Become a Member

Get access to more than 30 brands, premium video, exclusive content, events, mapping, and more.

Already have an account? Sign In

Become a Member

Get access to more than 30 brands, premium video, exclusive content, events, mapping, and more.

Already have an account? Sign In



Rahlves Wins Downhill at Beaver Creek


Get full access to Outside Learn, our online education hub featuring in-depth fitness, nutrition, and adventure courses and more than 2,000 instructional videos when you sign up for Outside+ Sign up for Outside+ today.

BEAVER CREEK, Colo. (AP by John Mossman) Dec. 5, 2003–Entering the start house, Daron Rahlves felt lousy, the lingering effects of a cold draining his energy.

Less than two minutes later, he was euphoric.

Rahlves won a World Cup downhill Friday, finishing 0.69 seconds ahead of Stephan Eberharter and Bjarne Solbakken, who tied for second.

Rahlves skied aggressively from the start to post a time of 1 minute, 39.59 seconds on the demanding Birds of Prey course. It was Rahlves’ fifth career victory.

Austria’s Eberharter and Norway’s Solbakken finished in 1:40.28.

Austria’s Michael Walchhofer, who won the season’s opening downhill last Saturday in Lake Louise, Alberta, was fourth, followed by Hermann Maier and Lasse Kjus.

Rahlves’ win marked only the second victory by an American man in a World Cup race in the United States since 1984, and both have occurred in the last two weeks. Bode Miller won a giant slalom at Park City, Utah, on Nov. 22. Winning at home was sweet, Rahlves acknowledged.

“It feels special, really good,” he said. “We live here, it’s like our hometown hill. It’s our only World Cup downhill. So we want to put down good performances.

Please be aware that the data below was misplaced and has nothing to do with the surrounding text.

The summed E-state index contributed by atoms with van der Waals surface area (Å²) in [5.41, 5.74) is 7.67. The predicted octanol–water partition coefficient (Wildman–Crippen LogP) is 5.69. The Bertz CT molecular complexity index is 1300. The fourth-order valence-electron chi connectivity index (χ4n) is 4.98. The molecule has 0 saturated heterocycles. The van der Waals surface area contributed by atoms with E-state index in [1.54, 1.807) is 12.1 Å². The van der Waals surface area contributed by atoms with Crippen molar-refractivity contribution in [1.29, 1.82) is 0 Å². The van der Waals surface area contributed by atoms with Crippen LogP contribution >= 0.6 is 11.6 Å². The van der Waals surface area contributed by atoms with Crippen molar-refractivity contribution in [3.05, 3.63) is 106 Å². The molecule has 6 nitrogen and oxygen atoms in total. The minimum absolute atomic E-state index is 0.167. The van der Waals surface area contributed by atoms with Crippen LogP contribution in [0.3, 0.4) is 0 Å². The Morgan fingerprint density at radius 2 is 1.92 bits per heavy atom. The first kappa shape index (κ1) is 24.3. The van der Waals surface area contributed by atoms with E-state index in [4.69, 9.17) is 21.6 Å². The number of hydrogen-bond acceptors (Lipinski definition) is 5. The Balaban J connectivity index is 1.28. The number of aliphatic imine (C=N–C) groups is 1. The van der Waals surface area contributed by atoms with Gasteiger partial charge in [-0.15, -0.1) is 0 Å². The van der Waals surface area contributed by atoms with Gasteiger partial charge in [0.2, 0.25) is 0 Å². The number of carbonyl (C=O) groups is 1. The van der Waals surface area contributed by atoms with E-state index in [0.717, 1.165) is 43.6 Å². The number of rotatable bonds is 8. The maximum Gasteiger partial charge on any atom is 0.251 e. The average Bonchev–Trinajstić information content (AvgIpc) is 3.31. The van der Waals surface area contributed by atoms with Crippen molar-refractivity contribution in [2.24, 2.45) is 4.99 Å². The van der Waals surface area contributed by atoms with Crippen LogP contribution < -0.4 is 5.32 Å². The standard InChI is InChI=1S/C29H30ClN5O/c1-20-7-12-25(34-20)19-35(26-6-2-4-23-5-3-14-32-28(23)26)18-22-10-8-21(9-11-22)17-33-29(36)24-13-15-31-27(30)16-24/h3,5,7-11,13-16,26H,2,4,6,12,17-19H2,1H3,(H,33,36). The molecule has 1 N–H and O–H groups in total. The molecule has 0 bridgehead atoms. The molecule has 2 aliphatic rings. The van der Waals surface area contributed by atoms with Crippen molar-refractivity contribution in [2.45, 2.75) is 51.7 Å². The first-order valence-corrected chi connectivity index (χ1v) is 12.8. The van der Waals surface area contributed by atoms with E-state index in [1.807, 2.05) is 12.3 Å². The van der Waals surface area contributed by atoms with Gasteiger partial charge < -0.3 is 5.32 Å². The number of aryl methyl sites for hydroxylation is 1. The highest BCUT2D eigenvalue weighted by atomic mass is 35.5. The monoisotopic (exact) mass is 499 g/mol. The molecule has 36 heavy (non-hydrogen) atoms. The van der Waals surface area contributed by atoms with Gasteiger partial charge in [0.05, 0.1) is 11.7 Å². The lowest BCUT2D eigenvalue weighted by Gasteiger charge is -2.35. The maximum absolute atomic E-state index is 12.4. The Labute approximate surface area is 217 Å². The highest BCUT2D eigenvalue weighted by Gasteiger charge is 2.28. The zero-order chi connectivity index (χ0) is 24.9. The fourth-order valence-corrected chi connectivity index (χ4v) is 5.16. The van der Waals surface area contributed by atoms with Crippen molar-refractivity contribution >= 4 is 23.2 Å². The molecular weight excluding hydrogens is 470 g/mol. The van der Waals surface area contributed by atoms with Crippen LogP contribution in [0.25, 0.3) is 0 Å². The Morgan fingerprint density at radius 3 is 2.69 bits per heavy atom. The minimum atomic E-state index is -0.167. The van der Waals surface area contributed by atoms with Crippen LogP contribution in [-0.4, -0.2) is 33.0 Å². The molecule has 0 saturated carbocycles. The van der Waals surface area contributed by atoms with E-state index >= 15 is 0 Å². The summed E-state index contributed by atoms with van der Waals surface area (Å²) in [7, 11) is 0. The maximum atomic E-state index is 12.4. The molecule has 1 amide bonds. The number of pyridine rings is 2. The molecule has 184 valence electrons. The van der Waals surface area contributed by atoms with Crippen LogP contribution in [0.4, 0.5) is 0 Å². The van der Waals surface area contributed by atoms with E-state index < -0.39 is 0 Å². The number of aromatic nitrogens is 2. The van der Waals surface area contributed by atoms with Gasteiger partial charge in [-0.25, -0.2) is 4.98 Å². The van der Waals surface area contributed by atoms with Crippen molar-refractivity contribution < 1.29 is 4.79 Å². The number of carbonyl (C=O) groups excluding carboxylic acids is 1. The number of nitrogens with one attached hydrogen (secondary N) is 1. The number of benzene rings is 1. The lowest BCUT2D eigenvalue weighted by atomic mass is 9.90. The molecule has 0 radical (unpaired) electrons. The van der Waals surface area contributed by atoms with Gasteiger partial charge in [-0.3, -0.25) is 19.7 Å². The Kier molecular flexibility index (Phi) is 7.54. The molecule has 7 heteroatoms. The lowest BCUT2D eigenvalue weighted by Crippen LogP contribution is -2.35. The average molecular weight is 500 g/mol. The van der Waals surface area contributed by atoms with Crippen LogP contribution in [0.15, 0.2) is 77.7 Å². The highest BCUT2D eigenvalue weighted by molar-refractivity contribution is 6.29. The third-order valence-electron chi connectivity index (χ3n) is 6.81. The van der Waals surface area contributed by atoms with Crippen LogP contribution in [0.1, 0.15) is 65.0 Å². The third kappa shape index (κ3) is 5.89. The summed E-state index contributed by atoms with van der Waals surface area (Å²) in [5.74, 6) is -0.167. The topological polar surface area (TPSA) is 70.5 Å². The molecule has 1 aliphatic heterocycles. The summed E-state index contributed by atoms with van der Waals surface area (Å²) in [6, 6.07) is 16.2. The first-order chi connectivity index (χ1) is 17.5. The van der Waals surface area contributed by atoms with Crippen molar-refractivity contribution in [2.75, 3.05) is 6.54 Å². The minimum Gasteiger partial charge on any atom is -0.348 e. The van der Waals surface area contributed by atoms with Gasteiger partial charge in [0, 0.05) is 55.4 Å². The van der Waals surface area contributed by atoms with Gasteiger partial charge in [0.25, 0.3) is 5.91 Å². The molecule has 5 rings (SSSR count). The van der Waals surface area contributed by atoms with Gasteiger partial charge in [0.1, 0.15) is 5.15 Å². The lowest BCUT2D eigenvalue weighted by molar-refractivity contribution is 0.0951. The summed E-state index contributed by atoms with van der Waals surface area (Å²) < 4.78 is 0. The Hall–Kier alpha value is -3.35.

“It gets old having the Austrians or the Norwegians skiing fast here and no Americans.”

Solbakken, the fourth skier out of the starting gate, put up a time that withstood challenges from the next 23 competitors.

But Rahlves was faster. After crossing the finish line and seeing his time on the scoreboard, he pumped his fist in the air.

“I skied really fast on the bottom,” Rahlves said. “Pretty much top to bottom, I was ahead the whole way. I was spent at the finish. That’s all I had.

“I just got over a cold. Mentally, I wasn’t feeling sharp and didn’t have a lot of energy. But sometimes you can overcome your physical feelings with just mental attitude.”

Eberharter said he was “very happy with this result because I had some mistakes in the steep section. So I was surprised to be in second place.”

Miller, the World Cup overall leader, put together a fast run but fell near the finish. He was thrown back on his skis in a depressed area on the course and went airborne, breaking his left ski as he landed. He was not hurt.

“I skied too direct coming into the compression,” Miller said. “It was dark in there and I couldn’t see. I tried to make a turn in there and I got bounced the wrong way and it was over. It was just unlucky.

“I’m a little bit sore, but I’ll be fine.”

Austria’s Hans Knauss also had a quick run going before skiing wide on one of the final turns and missing a gate. Maier, the three-time World Cup overall champion, was disappointed with his race.

“Today was a very bad run,” he said. “I lost a lot of time on the top. I have to ski more relaxed. Maybe then I’m faster.”

The race was a makeup of a race scheduled for next week in Val d’Isere, France, which was canceled because of warm temperatures. Another downhill is scheduled here Saturday, with a super-G on Sunday.

Copyright © 2000 The Associated Press